Monday, May 23, 2011


Wanderlust + a fear of flying= Road trips.

And that's good thing because I love driving, and I love seeing my country from down here on the ground.

For the last 2 years, in December, I've driven to the Grand Canyon. I'm already making my plans for this year. Yesterday morning I was looking at my Rand McNally 2011 Road Atlas, which now bears the tell-tale blue fine point Sharpie lines of my most recent trip. It's a duplicate of the route I took in '09, and will take again this winter. It's a great trip, and there's something about driving 3500 miles in the week between Christmas and New Years that just strikes one of those chords inside me.

Traffic is light leaving Chicago on Christmas Eve, which allows me to cover all of Illinois and Missouri. Oklahoma and Texas are a breeze on Christmas Day, and Tucumcari, NM to Flagstaff,AZ on the 26th has become one of my favorite 550 mile runs. Absolutely breathtaking. The reverse commute, believe it or not, feels somewhat different. It's the same damn roads, the same towns, and yet when traveling east it just feels different. Maybe it just because I'm heading for home.

US 55 leads to St. Louis. There, you grab US 44 and cut diagonally across Missouri, northeast to southwest. Then comes the stretch from Tulsa to OKC, where you catch US 40, and you head straight west. That road will take you to LA if you stay on long enough. As you make your way west, you are repeatedly reminded of the history of our country by the "Route 66" signs that pop up on the frontage roads that run alongside the modern interstate. Prior to the Eisenhower Interstate System, Rte 66 was the only way to travel from Chicago to LA. Well, there were other ways you could go, but 66 was the route of choice. The Mother Road.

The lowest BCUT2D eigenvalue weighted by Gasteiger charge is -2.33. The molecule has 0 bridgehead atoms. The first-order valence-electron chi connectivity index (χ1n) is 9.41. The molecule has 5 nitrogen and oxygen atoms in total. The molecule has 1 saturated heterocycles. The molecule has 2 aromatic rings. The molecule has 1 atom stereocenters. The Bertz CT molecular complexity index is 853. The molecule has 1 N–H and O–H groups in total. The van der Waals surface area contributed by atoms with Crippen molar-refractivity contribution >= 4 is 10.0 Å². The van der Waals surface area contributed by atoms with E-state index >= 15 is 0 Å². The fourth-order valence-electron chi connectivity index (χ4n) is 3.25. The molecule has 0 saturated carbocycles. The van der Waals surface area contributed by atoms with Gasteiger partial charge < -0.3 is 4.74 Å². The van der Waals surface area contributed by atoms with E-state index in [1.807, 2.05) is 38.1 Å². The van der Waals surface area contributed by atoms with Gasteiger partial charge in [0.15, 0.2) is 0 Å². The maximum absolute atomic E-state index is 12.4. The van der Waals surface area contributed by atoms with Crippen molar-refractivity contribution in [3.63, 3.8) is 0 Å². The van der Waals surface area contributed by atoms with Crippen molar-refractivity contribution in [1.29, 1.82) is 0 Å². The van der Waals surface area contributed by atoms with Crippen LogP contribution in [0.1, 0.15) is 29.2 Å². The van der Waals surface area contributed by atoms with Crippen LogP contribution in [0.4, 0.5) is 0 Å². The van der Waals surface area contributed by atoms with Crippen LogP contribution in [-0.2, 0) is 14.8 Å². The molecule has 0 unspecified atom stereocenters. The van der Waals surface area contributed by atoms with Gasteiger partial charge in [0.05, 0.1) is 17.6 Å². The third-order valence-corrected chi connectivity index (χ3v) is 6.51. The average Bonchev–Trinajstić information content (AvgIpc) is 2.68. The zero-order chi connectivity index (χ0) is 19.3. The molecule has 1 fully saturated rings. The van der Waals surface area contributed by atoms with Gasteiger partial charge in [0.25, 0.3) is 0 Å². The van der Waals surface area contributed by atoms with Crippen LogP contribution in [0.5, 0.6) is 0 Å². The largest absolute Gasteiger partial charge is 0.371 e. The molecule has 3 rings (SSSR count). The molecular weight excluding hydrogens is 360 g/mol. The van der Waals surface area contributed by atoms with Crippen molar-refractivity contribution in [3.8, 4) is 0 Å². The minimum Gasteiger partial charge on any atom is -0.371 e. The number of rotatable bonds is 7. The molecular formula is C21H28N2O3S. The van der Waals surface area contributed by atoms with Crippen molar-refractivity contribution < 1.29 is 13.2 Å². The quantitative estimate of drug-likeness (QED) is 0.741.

For the last 2 years, my layover on Christmas Eve and on New Years Eve for the return has been Joplin, MO.

US 44, Range Line Road exit, gas station at the bottom of the ramp to top off for tomorrow morning, liquor store on the left, next to a Macs, my hotel 3 blocks west just short of the Rte 66 Historic Business District. Fred & Red's is a landmark, as is Dale's Historic 66 Barber Shop.

Bonnie & Clyde hid in Joplin in 1933 for a few weeks until the locals tipped the cops. After a gunfight that left 2 cops dead, Bonnie & Clyde escaped. But, they left their camera behind and the Joplin Globe published the pictures it contained, some of the most recognizable pictures of the crime duo ever taken.Joplin was booming at the turn of the 20th century. Railroads and mining. In the early 1900s, Joplin was a metropolis compared to other towns along 66. That changed when the Ike Interstate System replaced 66. Time she marches, eh?

The place has this heartland vibe happening that is impossible to describe. You take one look at Joplin and you just know there's a Dairy Queen somewhere with a bunch of Joplin High School kids hanging out there on hot summer nights. I love Joplin, and I've only spent 4 nights of my life there. Christmas Eve twice, New Years Eve twice.